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Assessing Trump-Kim Summit – Analysis

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The much-anticipated summit between American President Donald Trump and North Korean leader Kim Jong-un in Singapore on June 12 made world news, some touting it as the biggest story of the century. Analysts world over have dissected every bit of what transpired and the contents of the joint statement. Such intense scrutiny on the merits or demerits thereof does not undermine the significance of this historic event, however.

The most visible outcome of the summit is the diplomatic concession from the United States: the suspension of joint US-ROK military drills while diplomacy between the two countries continues. And contrary to the expectations of many, the joint statement signed between the two leaders did not include any commitments from the North on complete, verifiable and irreversible denuclearization or CVID, previously cited by Washington as the only acceptable outcome of the summit.

In broad terms, the joint declaration included a commitment by North Korea to the “denuclearization of the Korean Peninsula” and the establishment of security guarantees from Washington in return. While the four key remaining countries involved in the original Six-Party denuclearization talks all spoke positively about the summit, each had their own unique take on the event.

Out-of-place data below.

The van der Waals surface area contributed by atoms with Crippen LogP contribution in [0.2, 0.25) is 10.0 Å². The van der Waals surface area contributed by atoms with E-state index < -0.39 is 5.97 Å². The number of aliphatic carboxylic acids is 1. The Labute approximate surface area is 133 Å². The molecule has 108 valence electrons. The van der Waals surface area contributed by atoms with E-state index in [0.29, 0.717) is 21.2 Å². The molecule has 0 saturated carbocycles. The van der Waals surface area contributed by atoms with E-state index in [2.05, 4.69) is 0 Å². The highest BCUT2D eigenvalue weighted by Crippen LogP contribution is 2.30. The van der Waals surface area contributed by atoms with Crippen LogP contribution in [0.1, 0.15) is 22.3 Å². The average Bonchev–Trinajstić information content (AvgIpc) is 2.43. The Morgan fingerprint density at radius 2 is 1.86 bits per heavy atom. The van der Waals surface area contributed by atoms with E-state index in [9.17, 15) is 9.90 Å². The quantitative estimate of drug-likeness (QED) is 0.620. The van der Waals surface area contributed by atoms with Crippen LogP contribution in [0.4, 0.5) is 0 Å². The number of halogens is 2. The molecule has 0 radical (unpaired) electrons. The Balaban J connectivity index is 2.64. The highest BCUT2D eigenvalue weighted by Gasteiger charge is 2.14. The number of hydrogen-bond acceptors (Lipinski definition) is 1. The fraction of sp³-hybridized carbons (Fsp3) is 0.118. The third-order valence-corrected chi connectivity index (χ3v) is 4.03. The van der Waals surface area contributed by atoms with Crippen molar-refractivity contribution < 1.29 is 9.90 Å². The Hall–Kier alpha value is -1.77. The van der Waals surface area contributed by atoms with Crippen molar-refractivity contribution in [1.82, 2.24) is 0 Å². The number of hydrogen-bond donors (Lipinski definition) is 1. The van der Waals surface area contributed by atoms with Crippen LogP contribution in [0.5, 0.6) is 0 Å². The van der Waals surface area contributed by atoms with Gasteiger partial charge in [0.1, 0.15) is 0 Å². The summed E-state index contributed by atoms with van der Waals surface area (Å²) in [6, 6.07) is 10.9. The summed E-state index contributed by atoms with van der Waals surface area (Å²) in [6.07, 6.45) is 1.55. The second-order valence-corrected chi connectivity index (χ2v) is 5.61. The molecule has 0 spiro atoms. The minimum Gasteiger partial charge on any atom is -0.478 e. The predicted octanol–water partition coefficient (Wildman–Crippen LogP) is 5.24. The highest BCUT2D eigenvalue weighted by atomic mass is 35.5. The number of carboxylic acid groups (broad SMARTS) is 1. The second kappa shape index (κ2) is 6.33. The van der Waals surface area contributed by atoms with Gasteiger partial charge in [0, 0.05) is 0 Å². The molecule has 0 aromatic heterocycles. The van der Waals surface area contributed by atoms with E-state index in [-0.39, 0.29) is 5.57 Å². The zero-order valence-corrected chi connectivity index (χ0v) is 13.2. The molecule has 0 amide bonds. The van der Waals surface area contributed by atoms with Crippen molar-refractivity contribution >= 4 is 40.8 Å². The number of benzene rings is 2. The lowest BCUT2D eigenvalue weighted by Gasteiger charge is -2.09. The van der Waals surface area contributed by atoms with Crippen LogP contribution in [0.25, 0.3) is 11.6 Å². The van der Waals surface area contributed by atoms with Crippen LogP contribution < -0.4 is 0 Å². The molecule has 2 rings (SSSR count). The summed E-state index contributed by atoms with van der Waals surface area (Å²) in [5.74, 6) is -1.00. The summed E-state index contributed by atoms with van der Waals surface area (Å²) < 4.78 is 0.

Not to be left behind, back home Trump yearned for praise over the deal he struck with Kim. Trump boasted that it is easy for making war but only the courageous ones who make peace. Trump boasted that his deal with Kim will save tens of millions of people from a potential nuclear war and that he now needs to get everyone else on board. He was clearly not happy with the lukewarm backing from congressional Republicans and criticism from Democratic opponents, besides scepticism from allies and media that the terms of the joint statement were vague and lacking in clear objectives. Trump seems to be frustrated that his expectations of a hero’s welcome were not forthcoming after he returned from Singapore.

The big question that begs an answer is: was Trump successful as a master deal maker or does his agreement with Kim represent a major step toward solving an intractable foreign policy problem? Though there could be no ready answer that could assuage the negativities being floated around, Trump felt justified that not everyone was on the same page as him.

In defense of the agreement he reached at Singapore wherein Kim agreed to denuclearise the Korean Peninsula, Trump claimed that it has led to an end to Pyongyang’s nuclear tests and “rockets flying all over the place”. Trump was annoyed with those who were critical that he signed an agreement that was not specific enough to ensure an end to North Korea’s nuclear weapons development. The agreement said Kim “reaffirmed his form and unwavering commitment to complete denuclearization of the Korean Peninsula”, but set no timetable for the disarmament or terms for independent inspections of North Korean nuclear sites.

Much whatsoever Trump might feel triumphant about achieving something that looked unachievable days ago, his goal of complete, verifiable and irreversible denuclearization, even in the most optimistic case, probably will take years. This possibility is contingent upon Pyongyang standing up to its commitment and not violate, as it has every previous nuclear agreement.